Ronald J. Gasper, 31, embraced his defense attorneys in the courtroom after Circuit Judge Stephen C. Mahan adjourned the trial.
The jury deliberated for three hours before clearing Gasper of second-degree murder, voluntary manslaughter and a weapons violation in the death of Bradley Jondahl, 24, on July 31, 2004.
The verdict came on the trial’s eighth day.
Gasper’s family, friends and supporters, including several SEALs, gasped with relief as the not-guilty verdicts were read shortly before noon. On the other side of the courtroom, Jondahl’s family from South Dakota wept.
“We were hurt a year and one-half ago,” said Jondahl’s father, Rodney, outside the courtroom. “And we got hurt again today.”
Outside the courthouse, Gasper walked arm in arm with his parents, Ronald D. and Sandra Gasper of Spencer, Ohio. The SEAL described his reaction to the verdict as “complete elation.”
Gasper, a member of SEAL Team 6, said he would savor the rest of the day, his first away from the case in nearly two years.
“I am going to spend it with my family and friends and my 3-year-old daughter,” Gasper said. He would not comment on whether his career as a SEAL is over.
Previous trial stories:
- Jury begins deliberations
- In testimony in murder trial, SEALs are divided
- ''Tough situation'' led to shooting, SEAL testifies
- Gasper takes stand to describe killing
- Jurors get video tour of scene at SEAL's home
- Attorney says Gasper shot fellow SEAL in self-defense
- Restrictions to murder case make it a rarity in Beach
A spokesman for the SEALs said Gasper’s future with the elite group is currently “under review and has yet to be determined.”
However, Gasper’s “command will request reinstatement of his security clearance to support future duty assignments,” said the spokesman, Jeffrey Bender of the Navy Special Warfare Command in San Diego. Bender said the Navy has no plans to pursue additional charges against Gasper.
Gasper’s lead attorney, James O. Broccoletti of Norfolk, said he doubted Gasper could continue working at such a secretive position after so much publicity. “But that is just an opinion,” he said.
Gasper’s sensitive military job was a key reason the trial was so unusual.
Because of national security concerns, the judge ordered that no member of the military be identified by last name. Instead, lawyers and court officers used the witnesses’ first names and last initials.
Also, the judge ordered that military personnel could not be photographed from the neck up. He allowed cameras in the courtroom to photograph anything or anyone else.
The trial delved into Jondahl’s death and into the well-publicized SEAL creed that requires commandos to leave no man behind.
“The SEAL creed – that is what this case is about,” prosecutor Thomas Murphy said in his closing arguments.
More than 10 SEALs testified – some for Gasper, others for Jondahl.
They revealed a split in the SEAL community that developed after SEAL Team 6 was created and became separated from the other East Coast SEAL teams at Little Creek Naval Amphibious Base.
One SEAL testified that the Dam Neck SEALs are better equipped and better trained and have become standoffish toward the SEALs at Little Creek.
Jondahl was a member of a Little Creek SEAL team when he died from a gunshot wound to the abdomen.
There was never any doubt how he received the wound. Gasper admitted to police that he shot Jondahl because he “was acting … up.”
The question for the jury was: Did Gasper have a reasonable fear for his life when he fired his Sig Sauer 9 mm gun at point-blank range?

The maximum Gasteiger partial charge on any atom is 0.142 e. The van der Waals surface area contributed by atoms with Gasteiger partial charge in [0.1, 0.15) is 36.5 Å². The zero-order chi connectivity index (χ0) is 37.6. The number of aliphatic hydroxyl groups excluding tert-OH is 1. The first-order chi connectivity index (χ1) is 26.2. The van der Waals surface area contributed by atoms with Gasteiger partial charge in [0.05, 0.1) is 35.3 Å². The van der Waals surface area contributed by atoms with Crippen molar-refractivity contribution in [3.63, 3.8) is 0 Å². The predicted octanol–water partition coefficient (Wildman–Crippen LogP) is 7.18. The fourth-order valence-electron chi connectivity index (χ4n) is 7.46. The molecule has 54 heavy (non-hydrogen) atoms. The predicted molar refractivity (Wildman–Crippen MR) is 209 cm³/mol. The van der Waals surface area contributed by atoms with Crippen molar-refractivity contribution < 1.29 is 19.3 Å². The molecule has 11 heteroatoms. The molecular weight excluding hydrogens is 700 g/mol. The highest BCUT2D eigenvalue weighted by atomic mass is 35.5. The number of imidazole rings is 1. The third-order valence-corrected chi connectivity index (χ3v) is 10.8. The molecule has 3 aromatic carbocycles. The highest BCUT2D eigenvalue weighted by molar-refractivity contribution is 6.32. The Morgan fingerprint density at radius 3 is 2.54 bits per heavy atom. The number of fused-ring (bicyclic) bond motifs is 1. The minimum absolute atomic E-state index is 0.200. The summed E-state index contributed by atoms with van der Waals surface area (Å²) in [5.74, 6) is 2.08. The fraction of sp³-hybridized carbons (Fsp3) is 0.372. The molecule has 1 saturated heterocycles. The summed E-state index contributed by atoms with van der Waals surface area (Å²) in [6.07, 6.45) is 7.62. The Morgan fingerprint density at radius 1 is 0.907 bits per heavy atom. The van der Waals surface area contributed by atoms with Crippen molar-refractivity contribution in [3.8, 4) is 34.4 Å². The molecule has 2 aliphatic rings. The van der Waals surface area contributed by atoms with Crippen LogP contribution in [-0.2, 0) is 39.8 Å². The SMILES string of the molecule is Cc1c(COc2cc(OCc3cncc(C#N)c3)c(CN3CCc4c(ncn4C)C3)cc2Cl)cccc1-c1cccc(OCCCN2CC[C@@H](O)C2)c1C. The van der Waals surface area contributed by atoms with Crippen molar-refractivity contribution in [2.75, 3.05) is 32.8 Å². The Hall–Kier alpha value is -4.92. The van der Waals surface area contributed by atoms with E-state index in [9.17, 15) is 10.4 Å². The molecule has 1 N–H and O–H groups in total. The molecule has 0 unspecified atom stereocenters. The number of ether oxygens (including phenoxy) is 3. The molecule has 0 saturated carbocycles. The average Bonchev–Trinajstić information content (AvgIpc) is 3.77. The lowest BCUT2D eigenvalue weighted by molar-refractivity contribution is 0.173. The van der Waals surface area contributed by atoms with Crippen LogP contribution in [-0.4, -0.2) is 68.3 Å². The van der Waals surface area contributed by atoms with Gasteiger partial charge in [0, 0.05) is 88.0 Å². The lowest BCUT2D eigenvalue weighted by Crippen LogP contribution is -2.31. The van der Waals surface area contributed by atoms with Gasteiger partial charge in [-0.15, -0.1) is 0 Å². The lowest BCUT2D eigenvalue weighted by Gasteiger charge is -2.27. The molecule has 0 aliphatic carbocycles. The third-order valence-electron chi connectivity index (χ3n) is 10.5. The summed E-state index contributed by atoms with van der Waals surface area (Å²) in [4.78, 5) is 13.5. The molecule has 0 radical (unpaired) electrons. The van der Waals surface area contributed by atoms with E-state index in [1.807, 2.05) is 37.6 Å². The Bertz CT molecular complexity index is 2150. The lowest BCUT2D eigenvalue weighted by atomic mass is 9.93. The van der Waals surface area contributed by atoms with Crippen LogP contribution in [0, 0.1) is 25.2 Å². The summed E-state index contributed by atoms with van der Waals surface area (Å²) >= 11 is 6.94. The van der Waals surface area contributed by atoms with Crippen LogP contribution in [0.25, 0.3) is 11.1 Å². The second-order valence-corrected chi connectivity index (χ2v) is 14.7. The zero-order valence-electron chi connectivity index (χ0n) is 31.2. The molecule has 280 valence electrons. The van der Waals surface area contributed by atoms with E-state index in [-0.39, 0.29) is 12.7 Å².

In testimony, Gasper said he invited Jondahl to his house on Hinsdale Street because Jondahl was drunk and needed help getting home safely.
“That is just what we do,” Gasper testified. “If you are sober, even if you are not,” SEALs helps each other.
But once home, Gasper claimed, Jondahl – who was 6-foot-2 and 230 pounds – began acting aggressively, punching him and shadow-boxing. Eventually, Gasper persuaded Jondahl to leave.
Moments later, he said, Jondahl broke through the front door and continued to physically assault Gasper. He gripped the much smaller Gasper in a choke-hold that caused the SEAL Team 6 member to defecate in his pants.
Gasper said he broke free before losing consciousness, got a gun from a bedroom and tried to get Jondahl to leave.
But Gasper said Jondahl continued to pursue him. After backing into the garage, Gasper said, he fired a warning shot just before the two commandos began to struggle over the gun. “Then the gun went off,” Gasper testified.
Broccoletti said he believed the case turned on several facts that pointed to Gasper’s innocence.
Broccoletti said those included the location where the fatal shot was fired, which proved that Gasper retreated into the garage until he was cornered; and the defecation, which showed the force that Jo ndahl used in his attack on Gasper.
“They lead to only one conclusion,” Broccoletti said. “He fired in self-defense.”
Last week, Mahan threw out a charge of first-degree murder, ruling that there was no evidence of premeditation.
Prosecutors maintained that Gasper should not have introduced a handgun into what was essentially “a wrestling match.”
But Broccoletti produced several SEALs who testified Jondahl had a history of violence when drunk. On more than one occasion, they testified, Jondahl had to be pulled off other SEALs during fights.
The Jondahl family vowed Wednesday that they will not stop seeking justice. In January, they filed an $11 million wrongful-death lawsuit in Circuit Court against Gasper.
Jondahl’s father, Rodney Jondahl, said of Gasper, “It is not over for him. He is going to pay in the end for what has happened and for what he has done.”
Rodney Jondahl said he held no bitterness toward the Navy.
“Brad loved the Navy,” he said. “He was serving his country.”
Reach Jon Frank at (757) 222-51220 or firstname.lastname@example.org.